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Martin Holoubek

Student # 25651234
Hellaby Julian. (2009) Reading Musical Interpretations: Case Studies in Solo
Piano Performance

This book is in regard to Julian Hellabys attempt to demystify the art and act of
performance and aims to establish a way in which an informed listener may gain
insights into the acoustic phenomenon of performance and interpretation. The
main point of this book is to build a framework, which enables an informed
listener to hear and analyse a performance of a particular work in terms of a
number of identifiable elements.

Hellaby examines the extent in which existing performance literature can be
responsible for how a performance can be heard. He examines writings in which
the focus is on performance to those that focus on the performer. The idea of
Werktreue performance - the faithfulness to the musical work as originally
conceived - is brought up and is discussed regarding to the interaction between
work, performance and listening. The idea of having an analytically aware
listener being able to identify a reason as to why a piece sounds the way it does
through hearing a link between the performance and the work is also mentioned.
The idea around the influence of varying factors such as the instrument, the
room, the mindset of the performer, the crowd etc. and how those factors can
influence a performance in itself creates a question as to whether or not the
piece is being played as the composer actually intended it to be performed.

The topics that the performance of musical works, rather than scores, is at the
heart of the listener and that musical works only exist as performances are also
addressed briefly. Arguments stating that the notation of musical ideas operate
as a medium through which the act of composition takes play and that the
composition can be completed in the composers head before actually being
played by anyone are then touched upon. He goes on to state that no matter how
detailed a score can be it contains elements that defy definition, as verbal
dialectic cannot define musical dialectic in it entirety.

Hellaby attempts to build a framework in which an informed listener can analyse
a performance with the help of nine major categories in which influence can be
drawn to sway the way a performer can translate a work into a performance.
The categories are as follows: Era, the style of a piece whether it be classical
renaissance etc; Authorship, the score in which an important means is
established by which a musician can interface with a work and know a composer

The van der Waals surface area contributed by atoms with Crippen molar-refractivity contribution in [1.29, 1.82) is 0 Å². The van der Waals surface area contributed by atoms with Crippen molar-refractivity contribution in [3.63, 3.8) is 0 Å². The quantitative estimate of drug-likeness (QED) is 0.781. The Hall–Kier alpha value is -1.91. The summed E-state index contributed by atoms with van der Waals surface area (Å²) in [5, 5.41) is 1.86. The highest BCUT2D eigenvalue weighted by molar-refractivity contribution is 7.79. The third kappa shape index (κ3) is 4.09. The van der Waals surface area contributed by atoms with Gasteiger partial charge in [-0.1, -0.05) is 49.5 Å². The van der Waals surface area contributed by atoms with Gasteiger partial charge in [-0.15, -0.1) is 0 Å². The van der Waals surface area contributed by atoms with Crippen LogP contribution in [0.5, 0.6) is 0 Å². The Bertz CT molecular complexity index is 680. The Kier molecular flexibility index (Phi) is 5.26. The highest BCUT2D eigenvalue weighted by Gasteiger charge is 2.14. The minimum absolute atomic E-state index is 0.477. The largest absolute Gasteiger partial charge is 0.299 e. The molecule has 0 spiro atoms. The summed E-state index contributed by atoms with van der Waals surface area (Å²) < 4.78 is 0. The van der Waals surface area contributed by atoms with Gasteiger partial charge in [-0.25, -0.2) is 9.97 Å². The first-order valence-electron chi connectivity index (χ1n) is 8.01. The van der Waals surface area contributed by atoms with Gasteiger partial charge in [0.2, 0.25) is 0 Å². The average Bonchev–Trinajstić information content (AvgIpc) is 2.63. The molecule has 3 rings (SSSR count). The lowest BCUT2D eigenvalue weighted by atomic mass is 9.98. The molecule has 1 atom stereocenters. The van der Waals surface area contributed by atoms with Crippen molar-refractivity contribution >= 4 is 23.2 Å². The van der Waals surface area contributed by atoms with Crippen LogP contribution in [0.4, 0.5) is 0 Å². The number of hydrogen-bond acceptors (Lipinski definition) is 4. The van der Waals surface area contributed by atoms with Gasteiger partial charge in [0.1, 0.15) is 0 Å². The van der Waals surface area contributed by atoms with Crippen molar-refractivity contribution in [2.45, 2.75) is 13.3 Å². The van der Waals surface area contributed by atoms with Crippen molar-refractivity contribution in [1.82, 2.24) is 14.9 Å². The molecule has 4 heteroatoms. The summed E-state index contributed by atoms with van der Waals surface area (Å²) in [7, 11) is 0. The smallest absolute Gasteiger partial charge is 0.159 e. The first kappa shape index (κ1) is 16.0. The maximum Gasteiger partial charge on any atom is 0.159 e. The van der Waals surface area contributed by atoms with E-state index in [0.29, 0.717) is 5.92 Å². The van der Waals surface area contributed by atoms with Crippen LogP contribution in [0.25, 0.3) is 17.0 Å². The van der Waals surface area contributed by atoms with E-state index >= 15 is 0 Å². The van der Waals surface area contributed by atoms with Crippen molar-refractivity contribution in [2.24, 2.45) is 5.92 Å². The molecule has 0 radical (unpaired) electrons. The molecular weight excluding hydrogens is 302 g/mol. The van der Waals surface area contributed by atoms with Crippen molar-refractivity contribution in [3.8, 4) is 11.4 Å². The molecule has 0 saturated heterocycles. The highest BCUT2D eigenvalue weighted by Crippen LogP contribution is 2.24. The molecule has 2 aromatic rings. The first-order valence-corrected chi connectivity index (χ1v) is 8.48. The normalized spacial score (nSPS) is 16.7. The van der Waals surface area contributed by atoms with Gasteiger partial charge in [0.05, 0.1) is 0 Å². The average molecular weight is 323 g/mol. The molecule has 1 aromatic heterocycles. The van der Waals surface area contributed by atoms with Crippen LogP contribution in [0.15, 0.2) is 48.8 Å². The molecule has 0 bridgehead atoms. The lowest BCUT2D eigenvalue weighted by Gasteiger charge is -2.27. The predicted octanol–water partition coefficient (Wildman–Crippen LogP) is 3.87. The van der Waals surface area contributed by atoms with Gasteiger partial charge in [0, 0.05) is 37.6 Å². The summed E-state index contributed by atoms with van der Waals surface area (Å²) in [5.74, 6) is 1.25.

as an authorial presence; Genre, a sonata or concerto; Topic, musical style often
associated with a function such as a dance; Topical Mode, performance qualifiers
like espressivo; Characteriser, determined by distinctive musical factors such as
rhythmic devices; Tempo, the natural act of speeding up and down and the idea
that the metronome mark can fluctuate across a piece; Duration Manipulator,
regarding the act of rubato; and the Sonic Moderator, such as technique marks
like staccato and forte.

Martin Holoubek
Student # 25651234
Hellaby then shows us a diagram of this framework which is labeled The
interpretative tower and then goes on to demonstrate how to use this regarding
a nineteenth-centure piano sonato, Beethovens Sonata in E Major Op. 109 and
Mozarts Sonata in A Major K331.

Hellaby then discusses his methodology behind reading musical interpretation
and concludes these chapters by boasting that this posits an analyst with the
musicological knowledge to be an informed listener. This allows the analyst to
engage in an act interpretation that includes analysts own informerd
understanding of the primary act and the work-performer relationship
manifested therein.

Hellaby addresses his aims quite clearly and before going in to greater detail in
the opening part of this text. The outline of his objectives and the way he goes
about them are clear. He takes on a very interesting topic and discusses his
methodology behind uncovering the art and act of performance in great depth.
There have been extensive amounts of research in the idea of performance of a
work and the different factors that can influence how a piece is performed and
Hellaby references a lot of these.

Creating a framework in which an informed listener can analyse a performance
can be a helpful tool for addressing the factors of where the performer of the
work is coming from in terms of what his influences are and what is influencing
the way the piece is being played. This framework made by Hellaby takes into
account a broad range of related categories, which can manipulate and shape a
performance into what it is.

Hellaby sites quite a lot of references and at times this seems to interrupt the
flow of the reading of the article. A continuous sight of quotes and sources make
this a very tiresome read. The topic of the article in itself is a fascinating however
he often takes a long time to get to the point leaving the reader feel often lost and
confused, perpetually re-reading and skimming over sections as to try and
source the integral information.

This is a scholarly work with a great deal of depth regarding the act of
performance analysis. The author addresses the fact the he as a performer is
researching into a way of understanding the nuances of live performance
through constructing a framework that he believes is an appropriate device for